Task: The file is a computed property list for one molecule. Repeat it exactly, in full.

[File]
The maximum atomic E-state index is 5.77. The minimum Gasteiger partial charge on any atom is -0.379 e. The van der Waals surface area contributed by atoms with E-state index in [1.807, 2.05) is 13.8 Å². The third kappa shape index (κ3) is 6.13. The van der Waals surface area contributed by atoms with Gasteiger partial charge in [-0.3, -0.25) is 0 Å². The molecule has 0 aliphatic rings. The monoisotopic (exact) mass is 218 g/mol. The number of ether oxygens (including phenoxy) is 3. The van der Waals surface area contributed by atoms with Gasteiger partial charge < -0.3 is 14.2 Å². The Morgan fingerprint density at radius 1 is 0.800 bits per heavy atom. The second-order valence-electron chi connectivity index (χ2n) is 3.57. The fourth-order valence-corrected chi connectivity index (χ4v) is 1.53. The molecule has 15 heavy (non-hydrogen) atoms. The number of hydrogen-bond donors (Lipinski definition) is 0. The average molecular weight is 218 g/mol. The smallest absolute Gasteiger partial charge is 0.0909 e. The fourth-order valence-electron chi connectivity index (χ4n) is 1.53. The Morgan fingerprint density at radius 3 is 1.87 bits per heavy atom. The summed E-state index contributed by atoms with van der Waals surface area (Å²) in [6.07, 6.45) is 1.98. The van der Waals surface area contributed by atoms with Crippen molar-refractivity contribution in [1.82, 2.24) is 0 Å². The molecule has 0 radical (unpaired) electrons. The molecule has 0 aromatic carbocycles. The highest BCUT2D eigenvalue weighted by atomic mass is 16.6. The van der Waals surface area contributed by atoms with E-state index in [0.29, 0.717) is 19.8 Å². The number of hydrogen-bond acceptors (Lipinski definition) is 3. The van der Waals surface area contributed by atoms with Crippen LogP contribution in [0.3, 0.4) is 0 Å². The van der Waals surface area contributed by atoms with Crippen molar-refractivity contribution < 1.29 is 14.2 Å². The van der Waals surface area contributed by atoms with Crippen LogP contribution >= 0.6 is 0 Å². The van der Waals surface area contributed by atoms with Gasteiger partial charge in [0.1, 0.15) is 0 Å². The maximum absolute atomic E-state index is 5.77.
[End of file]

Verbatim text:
The maximum atomic E-state index is 5.77. The minimum Gasteiger partial charge on any atom is -0.379 e. The van der Waals surface area contributed by atoms with E-state index in [1.807, 2.05) is 13.8 Å². The third kappa shape index (κ3) is 6.13. The van der Waals surface area contributed by atoms with Gasteiger partial charge in [-0.3, -0.25) is 0 Å². The molecule has 0 aliphatic rings. The monoisotopic (exact) mass is 218 g/mol. The number of ether oxygens (including phenoxy) is 3. The van der Waals surface area contributed by atoms with Gasteiger partial charge < -0.3 is 14.2 Å². The Morgan fingerprint density at radius 1 is 0.800 bits per heavy atom. The second-order valence-electron chi connectivity index (χ2n) is 3.57. The fourth-order valence-corrected chi connectivity index (χ4v) is 1.53. The molecule has 15 heavy (non-hydrogen) atoms. The number of hydrogen-bond donors (Lipinski definition) is 0. The average molecular weight is 218 g/mol. The smallest absolute Gasteiger partial charge is 0.0909 e. The fourth-order valence-electron chi connectivity index (χ4n) is 1.53. The Morgan fingerprint density at radius 3 is 1.87 bits per heavy atom. The summed E-state index contributed by atoms with van der Waals surface area (Å²) in [6.07, 6.45) is 1.98. The van der Waals surface area contributed by atoms with Crippen molar-refractivity contribution in [1.82, 2.24) is 0 Å². The molecule has 0 radical (unpaired) electrons. The molecule has 0 aromatic carbocycles. The highest BCUT2D eigenvalue weighted by atomic mass is 16.6. The van der Waals surface area contributed by atoms with E-state index in [0.29, 0.717) is 19.8 Å². The number of hydrogen-bond acceptors (Lipinski definition) is 3. The van der Waals surface area contributed by atoms with Crippen LogP contribution in [0.3, 0.4) is 0 Å². The van der Waals surface area contributed by atoms with Crippen molar-refractivity contribution < 1.29 is 14.2 Å². The van der Waals surface area contributed by atoms with Crippen LogP contribution >= 0.6 is 0 Å². The van der Waals surface area contributed by atoms with Gasteiger partial charge in [0.1, 0.15) is 0 Å². The maximum absolute atomic E-state index is 5.77.